When going between the two territories, we had to cross a checkpoint. We had no issues whatsoever, and the entire process was very seamless for us. I have heard stories where the guards ask a lot of questions, but I think that because we were clearly a group of Americans, there were no issues.
Every man and woman in Israel is required to serve in the army; men for three years (with one month of reserve time per year thereafter) and women for two years. There are certain exemptions, but for the most part, every Israeli has served in the army. Can you imagine telling each American that they have to serve in the army? I don’t think that would go over very well, but then again, this is what they are used to and it’s all they know. And Israel does not have a large standing army. It depends heavily on the reserves.
I don’t have a strong opinion on this conflict one way or the other, but it is clear that the people of Israel and those residing in Palestinian territory (including the disputed territory) are passionate about it. This is clearly something that cannot be resolved over night, but I do hope that everything gets resolved rather peacefully in time.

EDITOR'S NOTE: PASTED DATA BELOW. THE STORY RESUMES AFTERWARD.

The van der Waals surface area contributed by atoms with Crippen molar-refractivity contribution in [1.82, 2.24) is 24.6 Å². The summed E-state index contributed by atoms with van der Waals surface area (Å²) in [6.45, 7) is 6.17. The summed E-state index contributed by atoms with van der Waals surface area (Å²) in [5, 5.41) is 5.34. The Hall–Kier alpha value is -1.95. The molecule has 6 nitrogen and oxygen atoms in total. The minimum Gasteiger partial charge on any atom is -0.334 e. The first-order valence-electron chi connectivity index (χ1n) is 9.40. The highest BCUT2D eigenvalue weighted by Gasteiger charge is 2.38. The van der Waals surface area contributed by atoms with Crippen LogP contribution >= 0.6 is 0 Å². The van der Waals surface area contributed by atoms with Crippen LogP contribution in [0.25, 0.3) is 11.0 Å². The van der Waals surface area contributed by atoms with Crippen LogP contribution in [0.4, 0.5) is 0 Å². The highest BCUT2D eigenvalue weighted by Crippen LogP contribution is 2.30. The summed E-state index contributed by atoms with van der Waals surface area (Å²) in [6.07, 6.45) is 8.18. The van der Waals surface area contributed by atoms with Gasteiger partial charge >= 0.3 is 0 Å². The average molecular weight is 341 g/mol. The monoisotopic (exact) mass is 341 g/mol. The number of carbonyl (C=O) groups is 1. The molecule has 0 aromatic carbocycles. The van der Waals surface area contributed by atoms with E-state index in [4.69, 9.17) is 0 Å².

My next example of Lisa-ignorance is that I had never even heard of Masada. And I feel ashamed, as this is a fantastic story of greed, insanity, ingenuity, and ultimately death and sacrifice. The day after we went to Jerusalem and Bethlehem, we went with the same tour leader and driver to Masada and the Dead Sea. We drove back through Jerusalem, and then kept going east. As we drove down past sea level, we were almost instantly in the desert. It was amazing how quickly the landscape changed. We learned a lot about the agriculture historically, and today, and why certain vegetation (such as date palms) thrive, and why other plants require to much water and don’t grow well naturally.